It is the job of the federal government to protect the rights enshrined in the charter which Bill 21 violates. Bill 21 forces the federal government to decide between maintaining good relations with Quebec or protecting the rights of minority Canadians. In creating this dilemma for the federal government, it encourages divisions between two governments that need to collaborate to serve the people of Quebec.

Quebec’s Bill 21 is evidence of the province’s commitment to secularism. While secularism may be a value important to Quebec, it should not come at the cost of marginalized people’s rights. As Canada continues to welcome immigrants to the country, Quebec will need to learn how to accommodate newcomers while maintaining its culture.

Carbon Tax is Not Enough – the Rich Can (and Will) Keep Polluting

By: Lindsay Mewhiney

To fight climate change, the Canadian Liberal Government has imposed a carbon tax – a tax of $20 per tonne of carbon emitted, that is set to rise to $50 per tonne by 2022. But this measure is not an effective solution. The major polluters in Canada are big corporations – aka, the rich.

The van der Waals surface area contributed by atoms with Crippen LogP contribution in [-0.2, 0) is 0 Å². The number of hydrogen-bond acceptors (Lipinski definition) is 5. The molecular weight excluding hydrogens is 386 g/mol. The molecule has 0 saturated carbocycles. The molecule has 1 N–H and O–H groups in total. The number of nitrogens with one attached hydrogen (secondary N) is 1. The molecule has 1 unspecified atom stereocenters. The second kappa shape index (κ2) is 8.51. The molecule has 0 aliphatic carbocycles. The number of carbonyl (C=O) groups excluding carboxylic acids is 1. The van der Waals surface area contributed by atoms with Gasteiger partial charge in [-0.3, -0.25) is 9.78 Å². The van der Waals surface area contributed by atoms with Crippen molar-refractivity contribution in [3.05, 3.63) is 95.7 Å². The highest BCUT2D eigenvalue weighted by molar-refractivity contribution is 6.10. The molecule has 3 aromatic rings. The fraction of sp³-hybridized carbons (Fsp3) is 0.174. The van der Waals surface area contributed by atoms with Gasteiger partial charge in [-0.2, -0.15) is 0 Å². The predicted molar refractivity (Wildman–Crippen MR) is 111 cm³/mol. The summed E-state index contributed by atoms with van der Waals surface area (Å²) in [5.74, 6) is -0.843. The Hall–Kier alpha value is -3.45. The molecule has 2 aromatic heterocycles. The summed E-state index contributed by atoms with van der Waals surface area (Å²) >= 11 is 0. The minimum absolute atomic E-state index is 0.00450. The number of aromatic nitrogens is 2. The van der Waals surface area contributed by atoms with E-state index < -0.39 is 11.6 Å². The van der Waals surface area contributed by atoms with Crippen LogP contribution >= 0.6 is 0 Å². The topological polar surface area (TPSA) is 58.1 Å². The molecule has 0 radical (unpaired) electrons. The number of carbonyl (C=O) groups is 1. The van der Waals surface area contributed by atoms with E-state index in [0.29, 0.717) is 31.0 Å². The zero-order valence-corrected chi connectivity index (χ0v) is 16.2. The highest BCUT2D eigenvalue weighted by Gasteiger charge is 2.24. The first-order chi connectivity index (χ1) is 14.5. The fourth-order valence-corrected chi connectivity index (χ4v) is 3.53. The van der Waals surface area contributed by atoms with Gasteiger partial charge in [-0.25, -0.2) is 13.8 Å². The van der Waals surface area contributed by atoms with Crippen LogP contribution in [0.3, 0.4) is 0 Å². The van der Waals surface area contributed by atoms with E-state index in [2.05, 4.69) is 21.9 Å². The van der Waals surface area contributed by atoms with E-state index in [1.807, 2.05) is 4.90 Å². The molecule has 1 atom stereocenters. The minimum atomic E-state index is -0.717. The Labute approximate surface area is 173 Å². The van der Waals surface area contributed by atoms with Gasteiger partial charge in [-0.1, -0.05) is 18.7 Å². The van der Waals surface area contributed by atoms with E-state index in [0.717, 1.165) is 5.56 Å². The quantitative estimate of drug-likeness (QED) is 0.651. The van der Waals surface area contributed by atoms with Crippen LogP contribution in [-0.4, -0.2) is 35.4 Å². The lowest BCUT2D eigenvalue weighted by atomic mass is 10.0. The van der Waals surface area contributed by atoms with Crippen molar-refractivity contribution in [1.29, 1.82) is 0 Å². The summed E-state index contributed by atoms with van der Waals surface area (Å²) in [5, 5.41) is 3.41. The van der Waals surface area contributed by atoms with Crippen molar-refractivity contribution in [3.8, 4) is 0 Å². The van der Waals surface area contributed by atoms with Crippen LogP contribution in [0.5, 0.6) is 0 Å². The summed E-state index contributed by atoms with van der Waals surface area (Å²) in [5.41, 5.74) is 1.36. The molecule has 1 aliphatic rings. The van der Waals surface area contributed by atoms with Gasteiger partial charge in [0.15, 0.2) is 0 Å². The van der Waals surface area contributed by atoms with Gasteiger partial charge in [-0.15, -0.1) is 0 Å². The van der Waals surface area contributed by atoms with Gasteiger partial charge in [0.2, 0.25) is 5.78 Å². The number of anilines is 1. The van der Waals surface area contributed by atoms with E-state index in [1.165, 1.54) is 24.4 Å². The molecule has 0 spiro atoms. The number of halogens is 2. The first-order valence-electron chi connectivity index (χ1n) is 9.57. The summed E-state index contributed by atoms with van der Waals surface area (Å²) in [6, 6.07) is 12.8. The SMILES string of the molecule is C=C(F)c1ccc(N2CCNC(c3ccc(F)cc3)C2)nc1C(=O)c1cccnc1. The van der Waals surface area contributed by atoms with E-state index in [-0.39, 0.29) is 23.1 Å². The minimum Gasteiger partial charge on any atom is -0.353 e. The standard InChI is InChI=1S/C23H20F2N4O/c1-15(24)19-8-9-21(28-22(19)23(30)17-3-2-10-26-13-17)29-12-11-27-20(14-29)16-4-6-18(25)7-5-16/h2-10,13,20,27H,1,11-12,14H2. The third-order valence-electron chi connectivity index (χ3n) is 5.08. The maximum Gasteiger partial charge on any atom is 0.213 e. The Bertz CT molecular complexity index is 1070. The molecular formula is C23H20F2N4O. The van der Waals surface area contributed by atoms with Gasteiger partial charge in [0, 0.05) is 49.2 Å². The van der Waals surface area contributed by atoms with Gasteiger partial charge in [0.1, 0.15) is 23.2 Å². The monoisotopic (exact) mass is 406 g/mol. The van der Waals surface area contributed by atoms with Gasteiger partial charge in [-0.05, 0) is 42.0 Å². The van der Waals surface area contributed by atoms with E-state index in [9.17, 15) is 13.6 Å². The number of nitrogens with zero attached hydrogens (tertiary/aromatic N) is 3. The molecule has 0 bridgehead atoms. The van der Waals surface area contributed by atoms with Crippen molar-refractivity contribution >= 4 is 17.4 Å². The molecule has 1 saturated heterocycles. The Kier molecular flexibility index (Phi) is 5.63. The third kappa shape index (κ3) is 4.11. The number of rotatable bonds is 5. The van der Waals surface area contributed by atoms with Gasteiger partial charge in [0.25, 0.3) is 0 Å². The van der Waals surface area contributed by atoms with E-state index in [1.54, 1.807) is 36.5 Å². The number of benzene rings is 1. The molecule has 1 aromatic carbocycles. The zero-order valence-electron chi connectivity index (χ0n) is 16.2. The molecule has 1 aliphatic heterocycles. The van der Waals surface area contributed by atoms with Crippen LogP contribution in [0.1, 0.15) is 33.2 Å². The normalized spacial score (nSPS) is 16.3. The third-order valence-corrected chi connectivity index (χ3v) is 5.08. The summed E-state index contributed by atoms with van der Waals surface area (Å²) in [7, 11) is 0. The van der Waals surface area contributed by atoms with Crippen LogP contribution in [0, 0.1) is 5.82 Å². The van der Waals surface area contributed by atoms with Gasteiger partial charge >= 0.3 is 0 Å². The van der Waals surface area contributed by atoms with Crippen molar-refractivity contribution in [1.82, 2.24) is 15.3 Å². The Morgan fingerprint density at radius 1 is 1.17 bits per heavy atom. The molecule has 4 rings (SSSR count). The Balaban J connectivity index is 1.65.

Why the carbon tax isn’t effective

If corporations have the financial resources to pay the carbon tax in order to continue polluting, they will. The carbon tax is intended to serve as a deterrent for producing carbon emissions, but the current carbon tax rate simply isn’t high enough to deter large corporations. United Nations economists have suggested that a carbon tax must be set to a rate of at least $135 per tonne to be a meaningful deterrent to corporation pollution.

Another major issue with the carbon tax program is that industries facing intense trade competition, such as steel and chemical industries, are exempt from the carbon tax program. These industries have been placed under an alternate plan known as the Output-Based Pricing System (OBPS). OBPS limits these big polluters to producing only 80-95% of their industry’s standard emissions level, but the only real consequence for exceeding this 80-95% threshold is a fine – a fine many polluters are content to pay rather than investing in the research and development to create more efficient technologies.

What is the better solution?